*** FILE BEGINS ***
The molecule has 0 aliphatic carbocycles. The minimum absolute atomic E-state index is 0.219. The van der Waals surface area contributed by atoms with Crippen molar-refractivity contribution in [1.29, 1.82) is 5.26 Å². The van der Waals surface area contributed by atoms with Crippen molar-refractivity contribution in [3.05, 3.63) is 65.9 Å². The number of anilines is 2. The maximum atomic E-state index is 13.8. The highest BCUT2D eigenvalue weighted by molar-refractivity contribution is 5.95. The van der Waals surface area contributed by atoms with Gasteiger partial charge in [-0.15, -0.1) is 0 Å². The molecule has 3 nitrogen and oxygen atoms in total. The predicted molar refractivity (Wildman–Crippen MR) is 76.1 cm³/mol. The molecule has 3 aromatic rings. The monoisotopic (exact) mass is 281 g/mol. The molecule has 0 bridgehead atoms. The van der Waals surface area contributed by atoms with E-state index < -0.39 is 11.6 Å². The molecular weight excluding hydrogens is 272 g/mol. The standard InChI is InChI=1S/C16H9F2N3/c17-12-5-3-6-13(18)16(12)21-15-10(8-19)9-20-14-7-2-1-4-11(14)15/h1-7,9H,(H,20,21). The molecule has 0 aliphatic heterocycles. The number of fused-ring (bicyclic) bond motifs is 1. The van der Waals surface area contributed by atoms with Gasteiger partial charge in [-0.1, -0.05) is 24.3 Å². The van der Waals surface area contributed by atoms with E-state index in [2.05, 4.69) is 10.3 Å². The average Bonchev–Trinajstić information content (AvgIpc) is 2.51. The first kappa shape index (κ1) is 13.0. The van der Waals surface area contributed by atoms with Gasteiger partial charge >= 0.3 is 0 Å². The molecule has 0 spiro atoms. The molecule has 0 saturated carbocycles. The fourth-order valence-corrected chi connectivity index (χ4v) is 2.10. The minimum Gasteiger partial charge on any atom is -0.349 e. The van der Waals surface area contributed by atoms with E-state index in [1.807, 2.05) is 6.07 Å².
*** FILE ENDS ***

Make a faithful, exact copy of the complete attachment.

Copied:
The molecule has 0 aliphatic carbocycles. The minimum absolute atomic E-state index is 0.219. The van der Waals surface area contributed by atoms with Crippen molar-refractivity contribution in [1.29, 1.82) is 5.26 Å². The van der Waals surface area contributed by atoms with Crippen molar-refractivity contribution in [3.05, 3.63) is 65.9 Å². The number of anilines is 2. The maximum atomic E-state index is 13.8. The highest BCUT2D eigenvalue weighted by molar-refractivity contribution is 5.95. The van der Waals surface area contributed by atoms with Gasteiger partial charge in [-0.15, -0.1) is 0 Å². The molecule has 3 nitrogen and oxygen atoms in total. The predicted molar refractivity (Wildman–Crippen MR) is 76.1 cm³/mol. The molecule has 3 aromatic rings. The monoisotopic (exact) mass is 281 g/mol. The molecule has 0 bridgehead atoms. The van der Waals surface area contributed by atoms with E-state index < -0.39 is 11.6 Å². The molecular weight excluding hydrogens is 272 g/mol. The standard InChI is InChI=1S/C16H9F2N3/c17-12-5-3-6-13(18)16(12)21-15-10(8-19)9-20-14-7-2-1-4-11(14)15/h1-7,9H,(H,20,21). The molecule has 0 aliphatic heterocycles. The number of fused-ring (bicyclic) bond motifs is 1. The van der Waals surface area contributed by atoms with Gasteiger partial charge in [-0.1, -0.05) is 24.3 Å². The van der Waals surface area contributed by atoms with E-state index in [2.05, 4.69) is 10.3 Å². The average Bonchev–Trinajstić information content (AvgIpc) is 2.51. The first kappa shape index (κ1) is 13.0. The van der Waals surface area contributed by atoms with Gasteiger partial charge >= 0.3 is 0 Å². The molecule has 0 spiro atoms. The molecule has 0 saturated carbocycles. The fourth-order valence-corrected chi connectivity index (χ4v) is 2.10. The minimum Gasteiger partial charge on any atom is -0.349 e. The van der Waals surface area contributed by atoms with E-state index in [1.807, 2.05) is 6.07 Å².